BRUSSELS — The European Union exported 25 million doses of vaccines produced in its territory last month to 31 countries around the world, with Britain and Canada the top destinations, just as the bloc saw its own supply cut drastically by pharmaceutical companies, slowing down vaccination efforts and stoking a political crisis at home.
The bloc — whose 27 nations are home to 450 million people — came under criticism last week, when Italy used an export-control mechanism to block a small shipment of vaccines to Australia. The move was criticized as protectionist, and in sharp contrast to the European Union’s mantra of free markets and global solidarity in the face of the pandemic.
The issue of vaccine production and exports has also created a bitter dispute between the European Union and Britain, a recently departed member, amid accusations that the bloc wants to deprive the country of vaccine doses out of spite, in part because Britain is doing so much better with its rollout.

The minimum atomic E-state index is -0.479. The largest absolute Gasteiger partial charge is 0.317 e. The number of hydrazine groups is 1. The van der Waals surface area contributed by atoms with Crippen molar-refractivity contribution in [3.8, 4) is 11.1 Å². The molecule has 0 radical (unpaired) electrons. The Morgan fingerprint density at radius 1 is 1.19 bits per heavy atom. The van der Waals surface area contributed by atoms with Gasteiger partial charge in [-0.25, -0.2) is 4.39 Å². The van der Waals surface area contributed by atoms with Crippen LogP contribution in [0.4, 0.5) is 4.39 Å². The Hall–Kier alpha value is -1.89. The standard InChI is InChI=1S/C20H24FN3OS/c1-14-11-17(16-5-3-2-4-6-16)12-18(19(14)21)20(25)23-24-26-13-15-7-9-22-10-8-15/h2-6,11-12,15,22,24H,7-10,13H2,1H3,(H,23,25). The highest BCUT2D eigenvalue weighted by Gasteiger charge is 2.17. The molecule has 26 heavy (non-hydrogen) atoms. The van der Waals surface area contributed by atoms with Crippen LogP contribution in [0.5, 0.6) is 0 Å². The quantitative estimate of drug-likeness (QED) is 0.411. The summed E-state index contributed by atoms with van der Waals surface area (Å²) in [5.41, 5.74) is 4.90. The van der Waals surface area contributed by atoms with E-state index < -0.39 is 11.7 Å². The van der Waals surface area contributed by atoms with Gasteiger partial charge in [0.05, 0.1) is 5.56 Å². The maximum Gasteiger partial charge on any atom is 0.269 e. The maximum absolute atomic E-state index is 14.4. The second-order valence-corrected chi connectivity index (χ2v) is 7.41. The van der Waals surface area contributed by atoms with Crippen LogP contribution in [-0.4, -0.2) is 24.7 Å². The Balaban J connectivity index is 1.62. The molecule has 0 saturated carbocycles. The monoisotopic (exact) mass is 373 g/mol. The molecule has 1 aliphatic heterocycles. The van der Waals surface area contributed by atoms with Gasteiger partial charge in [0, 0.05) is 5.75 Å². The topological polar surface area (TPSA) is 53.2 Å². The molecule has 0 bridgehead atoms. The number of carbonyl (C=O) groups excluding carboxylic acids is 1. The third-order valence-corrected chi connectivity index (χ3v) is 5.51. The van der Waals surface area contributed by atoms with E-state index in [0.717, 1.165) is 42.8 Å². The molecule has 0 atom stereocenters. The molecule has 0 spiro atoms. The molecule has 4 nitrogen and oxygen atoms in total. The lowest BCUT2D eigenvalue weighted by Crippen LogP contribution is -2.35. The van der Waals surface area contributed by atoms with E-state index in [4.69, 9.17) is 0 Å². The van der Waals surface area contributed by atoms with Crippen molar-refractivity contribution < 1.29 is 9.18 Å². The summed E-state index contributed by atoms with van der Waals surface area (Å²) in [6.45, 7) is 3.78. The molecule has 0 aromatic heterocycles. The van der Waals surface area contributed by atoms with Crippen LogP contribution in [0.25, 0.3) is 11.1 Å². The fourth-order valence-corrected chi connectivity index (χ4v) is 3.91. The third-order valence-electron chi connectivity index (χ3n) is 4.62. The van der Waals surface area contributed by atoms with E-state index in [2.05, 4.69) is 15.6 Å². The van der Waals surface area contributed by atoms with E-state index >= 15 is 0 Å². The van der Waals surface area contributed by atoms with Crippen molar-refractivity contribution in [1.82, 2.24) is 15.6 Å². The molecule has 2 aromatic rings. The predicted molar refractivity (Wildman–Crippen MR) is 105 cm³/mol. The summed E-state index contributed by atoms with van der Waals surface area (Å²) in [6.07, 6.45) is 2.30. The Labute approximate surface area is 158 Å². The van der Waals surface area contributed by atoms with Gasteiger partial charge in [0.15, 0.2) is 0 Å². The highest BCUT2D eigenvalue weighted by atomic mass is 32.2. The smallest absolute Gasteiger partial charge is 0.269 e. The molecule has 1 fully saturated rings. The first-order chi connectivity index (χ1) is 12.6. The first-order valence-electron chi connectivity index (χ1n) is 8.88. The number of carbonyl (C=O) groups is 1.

The tensions culminated in a diplomatic spat on Wednesday after a top E.U. official accused the United States and Britain of bringing in an “outright ban” on exports — a charge that the British government vehemently denied.
black-market offers of extra doses, and several are tapping unauthorized vaccines, including Russia’s Sputnik V, which is still under review for use in the bloc.
Hopes that these woes could be eased in the second quarter of this year have largely hinged on AstraZeneca’s supply picking up and a robust delivery plan by Johnson & Johnson, whose Covid-19 vaccine is set to be authorized by the E.U. regulator on Thursday.
Yet there are concerns that Johnson & Johnson could also be slashing supply to the bloc, prompting a request by the bloc to the United States government for a loan of 10 million doses. Officials in the United States and the European Union said the request had been denied.
Noah Weiland contributed reporting from Washington.